Cathy Kaplan: The events of 2008 completely changed the market for lawyers practising in the structured finance area. The period from the late 1970s to 2008 was one of expansion and growth with the volume of deals increasing every year. In addition, there was constant innovation, every imaginable cash-flow stream or asset was securitised and each year the structures used became more and more complicated and layered. The global financial crisis brought all of this to a halt. The number of financings dropped dramatically. In addition, in the years following 2008, innovation stopped too because investors were afraid of investing in anything other than the most simple deal. In the face of the volume decreases, most firms with significant structured finance practices stopped adding new lawyers or let lawyers go and lawyers in the area opted out by retiring early or changing practice areas.

The market is now coming back and firms are once again busy and hiring. As a new generation of lawyers are doing the deals, there needs to be a sensitivity to the history, the reasons for structural developments and, most importantly, an awareness of what did not work in the past. There also needs to be a careful analysis of structures and how risk is actually distributed. Careful attention needs to be paid to the diligence aspects of the deals. In addition, in light of all the regulatory changes in the United States and in other countries, regulatory lawyers have become key players on structured finance teams.

The financial crisis caused many financial institutions to put in much stricter controls as to what deals are done and how they are structured. This has increased the responsibility of outside counsel to scrutinise the deals and work with internal counsel to be sure that there is a complete understanding of the deal and how it works, particularly in any meltdown scenario.

While securitisation is a key element of financing and necessary to maintain fluid capital markets in the US, Europe and Asia, its recovery has been uncertain due to recent regulatory developments and returning investor confidence. How would you assess current levels of securitisation activity and prospects for the market in the year ahead?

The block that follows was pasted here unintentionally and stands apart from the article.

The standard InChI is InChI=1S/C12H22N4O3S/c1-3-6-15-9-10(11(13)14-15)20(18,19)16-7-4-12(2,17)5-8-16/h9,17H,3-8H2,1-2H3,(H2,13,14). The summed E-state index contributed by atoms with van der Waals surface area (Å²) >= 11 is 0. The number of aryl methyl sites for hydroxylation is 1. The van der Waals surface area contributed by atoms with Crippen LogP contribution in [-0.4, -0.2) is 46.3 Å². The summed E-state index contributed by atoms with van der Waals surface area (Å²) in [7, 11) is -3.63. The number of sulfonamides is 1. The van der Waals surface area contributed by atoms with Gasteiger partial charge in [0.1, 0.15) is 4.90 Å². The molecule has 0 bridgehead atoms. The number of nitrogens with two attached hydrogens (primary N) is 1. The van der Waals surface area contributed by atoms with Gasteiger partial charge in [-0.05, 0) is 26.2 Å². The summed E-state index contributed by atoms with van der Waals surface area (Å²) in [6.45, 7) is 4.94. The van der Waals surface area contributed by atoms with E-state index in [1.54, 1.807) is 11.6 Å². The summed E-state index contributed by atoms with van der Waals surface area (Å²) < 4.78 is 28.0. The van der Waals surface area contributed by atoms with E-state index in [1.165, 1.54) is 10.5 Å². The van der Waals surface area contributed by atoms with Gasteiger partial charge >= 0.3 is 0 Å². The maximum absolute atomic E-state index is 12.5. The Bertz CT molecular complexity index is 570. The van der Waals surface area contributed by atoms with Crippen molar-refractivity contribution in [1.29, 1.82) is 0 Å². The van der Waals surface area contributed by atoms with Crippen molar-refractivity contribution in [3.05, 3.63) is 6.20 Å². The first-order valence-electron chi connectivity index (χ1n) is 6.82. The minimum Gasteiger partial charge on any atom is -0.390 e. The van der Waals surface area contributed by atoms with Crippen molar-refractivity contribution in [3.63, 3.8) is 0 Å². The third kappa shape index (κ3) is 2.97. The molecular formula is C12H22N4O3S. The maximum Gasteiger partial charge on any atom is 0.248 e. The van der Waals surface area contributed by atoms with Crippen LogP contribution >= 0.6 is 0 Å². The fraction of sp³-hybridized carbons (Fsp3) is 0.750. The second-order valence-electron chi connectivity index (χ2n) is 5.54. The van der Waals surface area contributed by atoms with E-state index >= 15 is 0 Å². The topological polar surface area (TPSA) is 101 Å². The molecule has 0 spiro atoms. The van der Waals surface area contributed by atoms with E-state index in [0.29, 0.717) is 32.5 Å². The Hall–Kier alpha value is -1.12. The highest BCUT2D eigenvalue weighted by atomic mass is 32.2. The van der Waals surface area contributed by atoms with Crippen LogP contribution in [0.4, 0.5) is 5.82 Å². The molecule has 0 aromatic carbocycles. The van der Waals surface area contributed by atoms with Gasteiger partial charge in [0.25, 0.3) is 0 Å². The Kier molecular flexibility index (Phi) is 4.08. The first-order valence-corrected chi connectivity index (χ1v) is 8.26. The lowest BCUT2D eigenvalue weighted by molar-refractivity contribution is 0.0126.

Matthew Cahill: As noted earlier, current levels of securitisation activity are significantly lower than they were in 2007/2008. While the first half of 2015 has been the slowest since 2009, there has been significant activity in the last two years in the CLO and RMBS markets. Purchases of ABS by the ECB are helping the growth of the securitisation market and some EU regulators are continuing to note publicly the important role that securitisation can play in a healthy functioning economy. Provided that the capital charges for holding securitised assets become more favourable, it is likely that we will see an increase in the level of securitisation activity in the years ahead both in the public and private placement markets.

Cathy Kaplan: Securitisation was developed as a way to bring additional liquidity to a number of areas, especially, in the United States, the mortgage market. Structured financings were the key drivers of liquidity in many countries. The 2008 global financial crisis was a liquidity crisis. As a reaction to excess growth, bad players and concerns about the markets, investors stepped back. The United States and other countries have now rewritten the laws governing financial instruments and markets. As these laws are being finalised, and market participants are adjusting to them, and as investors are becoming more comfortable, activity is increasing.

There is significant activity in all the areas that remained relatively active post 2008, such as auto loan securitisation and commercial mortgage securitisation, and a large increase in volume of residential mortgage securitisations. In addition, people are again considering securitisations of more esoteric assets.